8 DECEMBER 2014
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Sally Gethin has been to the UK Air Rail conference organised by The Global Air Rail Alliance (GARA), held at the iconic Paddington Hilton Hotel, originally conceived by Isambard Kingdom Brunel as the London home of “God’s Wonderful Railway” or Great Western Railway (GWR). Major expensive work is returning the hotel to the glories of the past.
Creating high-speed air-rail connectivity is a major objective in the UK. The government has embarked on a study on Southern Rail Access to Heathrow in response to the Airports Commission and as part of the airport capacity issue in the southeast.
Architectural and urban design practice WestonWilliamson & Partners (WW&P) is responsible for designing the Crossrail interchange at Paddington, a vital part of the largest rail transport project in London for many years.
WW&P practice partner Rob Naybour set out his personal opinions:
He said that Paddington station – halfway through the £300m project does “not provide a good impression at its two entrances and the taxi entrance so “we want to improve passenger experience with 21st century feel and aesthetics.”
Awarded the design project in 2010, WW&P is now “spreading the wings of Brunel's station and his original vision with an unusual underground station completely open to fresh air, with lifts at the heart of the design accommodating 17 persons at a time.”
Naybour cited Old Oak Common in west London as a “high quality interchange” in creating new Western Rail Access to Heathrow (WRATH) and “huge potential” linking a Southern Hub to the West. He said the “generosity of space is unprecedented, akin to an airport.”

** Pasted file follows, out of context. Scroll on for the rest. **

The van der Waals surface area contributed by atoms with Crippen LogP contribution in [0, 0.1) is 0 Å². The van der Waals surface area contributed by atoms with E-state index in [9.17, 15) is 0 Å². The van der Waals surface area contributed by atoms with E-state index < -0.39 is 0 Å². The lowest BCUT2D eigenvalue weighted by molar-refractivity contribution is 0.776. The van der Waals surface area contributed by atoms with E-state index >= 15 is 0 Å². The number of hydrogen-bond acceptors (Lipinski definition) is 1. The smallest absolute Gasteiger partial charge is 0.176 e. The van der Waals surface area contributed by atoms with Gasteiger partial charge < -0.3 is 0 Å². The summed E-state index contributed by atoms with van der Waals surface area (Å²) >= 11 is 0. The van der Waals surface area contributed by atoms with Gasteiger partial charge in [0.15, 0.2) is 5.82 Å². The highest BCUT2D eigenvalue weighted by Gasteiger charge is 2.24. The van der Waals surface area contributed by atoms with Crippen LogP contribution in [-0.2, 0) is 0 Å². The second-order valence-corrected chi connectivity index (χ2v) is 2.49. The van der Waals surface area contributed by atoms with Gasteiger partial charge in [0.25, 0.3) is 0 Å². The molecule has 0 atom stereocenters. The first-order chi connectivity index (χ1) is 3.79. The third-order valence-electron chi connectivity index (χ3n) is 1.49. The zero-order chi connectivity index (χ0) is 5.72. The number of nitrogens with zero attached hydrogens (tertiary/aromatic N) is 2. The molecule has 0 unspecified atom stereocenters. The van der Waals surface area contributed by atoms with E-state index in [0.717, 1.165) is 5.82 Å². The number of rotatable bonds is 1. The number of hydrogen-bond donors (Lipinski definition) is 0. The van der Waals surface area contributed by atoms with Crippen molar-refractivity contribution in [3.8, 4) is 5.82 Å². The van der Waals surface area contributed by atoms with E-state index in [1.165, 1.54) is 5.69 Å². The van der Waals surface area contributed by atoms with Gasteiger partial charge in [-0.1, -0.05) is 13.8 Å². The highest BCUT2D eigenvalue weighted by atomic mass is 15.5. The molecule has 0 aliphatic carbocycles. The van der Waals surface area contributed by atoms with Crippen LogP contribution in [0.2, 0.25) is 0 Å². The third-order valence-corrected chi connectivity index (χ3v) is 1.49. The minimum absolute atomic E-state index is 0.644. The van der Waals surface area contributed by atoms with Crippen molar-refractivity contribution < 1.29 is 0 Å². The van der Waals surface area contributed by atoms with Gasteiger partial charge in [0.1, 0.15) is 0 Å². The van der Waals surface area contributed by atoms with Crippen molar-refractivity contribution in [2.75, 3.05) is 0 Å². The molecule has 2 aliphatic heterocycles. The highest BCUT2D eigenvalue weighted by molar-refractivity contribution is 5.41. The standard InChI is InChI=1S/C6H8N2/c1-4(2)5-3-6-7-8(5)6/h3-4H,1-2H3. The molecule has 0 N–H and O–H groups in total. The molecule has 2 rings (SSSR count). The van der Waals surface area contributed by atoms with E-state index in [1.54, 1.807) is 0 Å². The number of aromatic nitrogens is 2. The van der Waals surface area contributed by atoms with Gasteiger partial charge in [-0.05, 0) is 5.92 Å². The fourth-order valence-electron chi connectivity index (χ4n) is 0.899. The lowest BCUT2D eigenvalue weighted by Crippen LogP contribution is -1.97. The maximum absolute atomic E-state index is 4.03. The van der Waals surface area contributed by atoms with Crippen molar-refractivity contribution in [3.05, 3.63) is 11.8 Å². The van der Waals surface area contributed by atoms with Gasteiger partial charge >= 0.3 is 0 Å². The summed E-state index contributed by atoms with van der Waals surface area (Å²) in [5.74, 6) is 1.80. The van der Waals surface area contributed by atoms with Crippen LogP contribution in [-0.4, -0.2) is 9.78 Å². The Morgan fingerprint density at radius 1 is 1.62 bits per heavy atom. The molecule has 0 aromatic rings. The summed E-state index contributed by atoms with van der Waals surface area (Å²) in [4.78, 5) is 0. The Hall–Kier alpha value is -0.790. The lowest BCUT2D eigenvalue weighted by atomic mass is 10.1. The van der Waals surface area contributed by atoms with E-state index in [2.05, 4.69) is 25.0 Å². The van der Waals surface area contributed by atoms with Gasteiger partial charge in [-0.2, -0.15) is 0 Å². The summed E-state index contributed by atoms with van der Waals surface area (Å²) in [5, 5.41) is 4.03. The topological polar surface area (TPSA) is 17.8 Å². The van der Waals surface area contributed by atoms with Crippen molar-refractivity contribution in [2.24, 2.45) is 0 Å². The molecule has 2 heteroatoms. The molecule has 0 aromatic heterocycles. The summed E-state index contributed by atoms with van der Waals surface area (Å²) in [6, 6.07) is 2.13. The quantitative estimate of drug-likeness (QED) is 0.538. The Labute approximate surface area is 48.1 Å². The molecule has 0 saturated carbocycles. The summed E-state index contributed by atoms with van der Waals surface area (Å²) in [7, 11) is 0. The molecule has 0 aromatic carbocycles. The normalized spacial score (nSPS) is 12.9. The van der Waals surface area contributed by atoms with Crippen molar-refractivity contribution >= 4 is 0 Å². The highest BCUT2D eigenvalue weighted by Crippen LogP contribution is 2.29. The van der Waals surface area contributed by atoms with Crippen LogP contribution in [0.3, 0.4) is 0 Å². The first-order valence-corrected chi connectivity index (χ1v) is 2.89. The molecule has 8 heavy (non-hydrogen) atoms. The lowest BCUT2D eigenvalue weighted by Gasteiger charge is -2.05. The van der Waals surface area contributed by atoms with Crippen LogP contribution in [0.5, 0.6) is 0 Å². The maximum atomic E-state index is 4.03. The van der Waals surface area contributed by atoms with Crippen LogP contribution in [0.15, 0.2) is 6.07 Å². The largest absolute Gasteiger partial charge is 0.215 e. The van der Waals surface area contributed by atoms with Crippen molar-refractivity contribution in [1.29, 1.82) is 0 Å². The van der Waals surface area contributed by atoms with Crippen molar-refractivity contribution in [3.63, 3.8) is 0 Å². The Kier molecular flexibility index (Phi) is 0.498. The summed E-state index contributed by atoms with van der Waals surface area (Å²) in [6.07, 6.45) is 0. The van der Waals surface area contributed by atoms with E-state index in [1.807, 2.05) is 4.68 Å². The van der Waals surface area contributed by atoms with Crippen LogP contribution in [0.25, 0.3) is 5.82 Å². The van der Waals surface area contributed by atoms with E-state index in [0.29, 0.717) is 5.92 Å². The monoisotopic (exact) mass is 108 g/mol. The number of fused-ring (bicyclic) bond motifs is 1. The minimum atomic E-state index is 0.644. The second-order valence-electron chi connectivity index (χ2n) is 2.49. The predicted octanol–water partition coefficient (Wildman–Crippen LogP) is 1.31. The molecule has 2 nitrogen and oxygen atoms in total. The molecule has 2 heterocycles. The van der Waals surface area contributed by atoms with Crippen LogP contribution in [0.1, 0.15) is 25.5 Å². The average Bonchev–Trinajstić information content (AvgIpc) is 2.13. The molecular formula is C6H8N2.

First Great Western (FGW) Managing Director Mark Hopwood spelt out the vast array of plans linking airports via rail. FGW is responsible for direct services to Gatwick from Reading, running Heathrow Connect in conjunction with the airport and integrated rail and coach services with FirstGroup. Passenger journeys rose from 76m in 2006 to 97m in 2012, and 100 new rolling stock vehicles have been introduced since 2008. First class carriages are being "reseated" to release additional standard class seats daily.
He noted the potential of a one hour direct service to Gatwick from Reading for the Thames Valley. He added, “In the longer term it is possible to imagine a direct rail service to the airport from Yatton.” This is a local station close by Bristol Airport.
The Department for Transport (DfT) has pledged £0.5 billion for a new rail link from the west, possibly near Langley, into Heathrow Airport. This would leverage the existing platforms in Terminal 5 and is planned to be operational in 2017-2020 “subject to a business case now in development by local authorities and businesses in the Thames Valley.”
As a result of a partnership betwen First Great Western, Heathrow Express and Singapore Airlines the first UK through rail and air ticketing Rail-Fly was launched in January this year, followed by similar tie up with British Airways.
The Heathrow Express is getting an upgrade. The Heathrow end of the service was designed for Terminal 5 around lifts rather than escalators. The company is now working to close the gap between the train and the platform to enable a flat platform entry. This will help customers with restricted mobility as well as luggage.